La nuit des horloges (2007)
- Jean Rollin
- Jean Rollin
- Ovidie, Sabine Lenoël, Natalie Perrey, Jean-Loup Philippe, Françoise Blanchard, Sandrine Thoquet, Maurice Lemaître, Simone Rollin
- Norbert Marfaing-Sintes
Unlike Jess Franco, who — as regular readers will remember — has regressed as director, Jean Rollin seems to have quietly grown into an accomplished auteur. His penultimate film, La nuit des horloges (“the night of the clocks”), is an artistic tour de force and by far the best Rollin film I’ve seen. Indeed, by far the best exploitation film I’ve seen in a long while.
The film concerns Isabelle (played by porn-actress/feminist-theorist Ovidie), cousin of the recently deceased writer/director Michel Jean, and her encounters with the ghosts of Jean’s creations. Michel was, of course, Rollin’s middle name, and Nuit is full of quotations from his films; in a sense, it is something of an artistic epitaph, summarizing and commenting on all his previous work. Isabelle visits the cemetery where Jean is buried, and the house she inherited from him, and everywhere meets ghosts of Jean’s/Rollin’s characters, clips from his films, and allusions to his recurring themes: the beach in Dieppe, the two vampire girls, the harlequins. Through these quotations, Rollin achieves a strange kind of alchemy, reimagining all his old films as part of a grand project, the culmination of which is La nuit des horloges. Having watched the film, I sat for a while staring at the empty screen, thinking “So this is the film Rollin’s been making all his career,” and was overcome with an urge to watch all his films again, to find the clues I must have missed that Rollin was even capable of a movie like this.
There isn’t much plot to speak of, but there is a dreamlike logic at work. Isabelle moves in and out of Jean’s imaginary world, and her confusion grows as the boundary between reality and illusion weakens. Characters keep appearing and disappearing, speaking variations of the same lines — “It is the dead that dream of the living,” “Nothing is truly real,” “Death is much more beautiful on film than in real life”.
And it is a beautiful film. I’ve always said Rollin has a talent for composing pretty shots, and La nuit des horloges proves that once again. And this time, he has let go of a lot of the exploitation baggage that used to weigh down his film — the needless gore, the arch angles — leaving an atmospheric and, yes, beautiful film, that keeps pausing the action (what there is of it) for pretty montages, but without degenerating into atmospheric shoe-leather. There’s a sense of a genuine artistic vision here, that Rollin’s earlier films sometimes lacked. There’s also a distinct overtone of melancholy; all those tragic ghosts, waiting for their dead creator to return — faded, abandoned images in search of a home. In the end, Isabelle too is turned into one of Jean’s character: the little girl looking for her beloved cousin, who forgets his name, even her own name, and knows only that she must keep looking for him.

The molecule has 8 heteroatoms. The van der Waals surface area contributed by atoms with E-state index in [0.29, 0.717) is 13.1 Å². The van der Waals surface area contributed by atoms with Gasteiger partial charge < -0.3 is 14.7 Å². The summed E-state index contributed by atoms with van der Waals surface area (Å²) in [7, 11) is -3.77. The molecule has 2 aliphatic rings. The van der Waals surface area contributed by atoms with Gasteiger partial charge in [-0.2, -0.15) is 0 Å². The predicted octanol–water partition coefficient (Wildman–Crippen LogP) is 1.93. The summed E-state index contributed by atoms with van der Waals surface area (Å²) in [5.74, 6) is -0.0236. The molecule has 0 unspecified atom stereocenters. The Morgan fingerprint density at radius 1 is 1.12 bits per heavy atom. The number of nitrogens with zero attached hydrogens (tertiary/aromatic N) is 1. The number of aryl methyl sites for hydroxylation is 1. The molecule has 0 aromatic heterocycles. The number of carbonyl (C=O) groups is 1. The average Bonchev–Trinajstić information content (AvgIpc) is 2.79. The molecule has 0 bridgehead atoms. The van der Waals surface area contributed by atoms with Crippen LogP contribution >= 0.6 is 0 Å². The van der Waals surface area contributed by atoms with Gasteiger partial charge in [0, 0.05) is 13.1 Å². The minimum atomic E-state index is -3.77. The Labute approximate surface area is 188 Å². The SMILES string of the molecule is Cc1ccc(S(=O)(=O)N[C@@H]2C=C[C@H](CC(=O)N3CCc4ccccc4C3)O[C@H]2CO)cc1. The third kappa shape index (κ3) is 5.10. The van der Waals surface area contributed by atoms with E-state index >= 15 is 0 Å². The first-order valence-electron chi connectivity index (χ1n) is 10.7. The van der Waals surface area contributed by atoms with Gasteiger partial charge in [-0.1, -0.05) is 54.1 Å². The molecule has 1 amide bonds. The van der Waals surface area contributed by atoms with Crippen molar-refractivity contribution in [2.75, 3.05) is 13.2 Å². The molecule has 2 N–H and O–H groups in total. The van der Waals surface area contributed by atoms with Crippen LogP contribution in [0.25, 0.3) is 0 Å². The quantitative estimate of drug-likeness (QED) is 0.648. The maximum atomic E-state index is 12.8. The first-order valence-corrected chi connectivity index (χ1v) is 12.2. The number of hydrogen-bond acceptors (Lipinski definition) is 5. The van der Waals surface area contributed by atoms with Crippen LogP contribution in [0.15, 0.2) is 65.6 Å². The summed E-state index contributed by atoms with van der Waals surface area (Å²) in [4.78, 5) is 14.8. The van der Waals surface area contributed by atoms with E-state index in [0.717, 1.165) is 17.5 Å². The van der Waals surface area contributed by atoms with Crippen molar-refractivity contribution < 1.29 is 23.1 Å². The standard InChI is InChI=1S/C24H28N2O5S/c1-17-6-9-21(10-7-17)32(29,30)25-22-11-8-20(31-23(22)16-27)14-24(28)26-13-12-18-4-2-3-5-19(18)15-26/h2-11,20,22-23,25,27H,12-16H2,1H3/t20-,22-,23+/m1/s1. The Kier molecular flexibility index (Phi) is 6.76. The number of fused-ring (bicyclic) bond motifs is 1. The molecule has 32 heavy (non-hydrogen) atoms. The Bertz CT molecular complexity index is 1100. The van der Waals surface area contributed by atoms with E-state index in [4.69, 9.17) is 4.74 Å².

I never figured Jean Rollin for a postmodernist, but this is undeniably a self-reflexive film; it lets different layers of illusion blend into one another, and concerns itself with the reality of illusion (to borrow a phrase from Žižek) and the illusory nature of reality. One character late in the film even talks of herself as a character in the film Michel Jean is currently shooting. But despite its sophistication, its complexity, it is by no means a “difficult” movie. Unlike a lot of self-reflexive films, it doesn’t require extensive analysis to understand. It is, and I mean this in the most positive way, an obvious film; it feels natural, if it in fact is the conclusion to some project that all his films have secretly been a part of.
It’s not a perfect film: there are still odd zooms, bad acting, strange music cues — but somehow it doesn’t matter; the film still works. I don’t know where Rollin found this magic, but with La nuit des horloges he has, within the space of ninety minutes of seemingly ordinary film, managed to completely change my view of him as a film maker. Something I never even knew was possible. And all this while still remaining firmly planted in exploitation, without letting go of his artistic ticks — the long stretches of dialogue-free montages, the weird monologues, the nudity. But this time, those ticks don’t detract from the film, they add to it. In short: magic.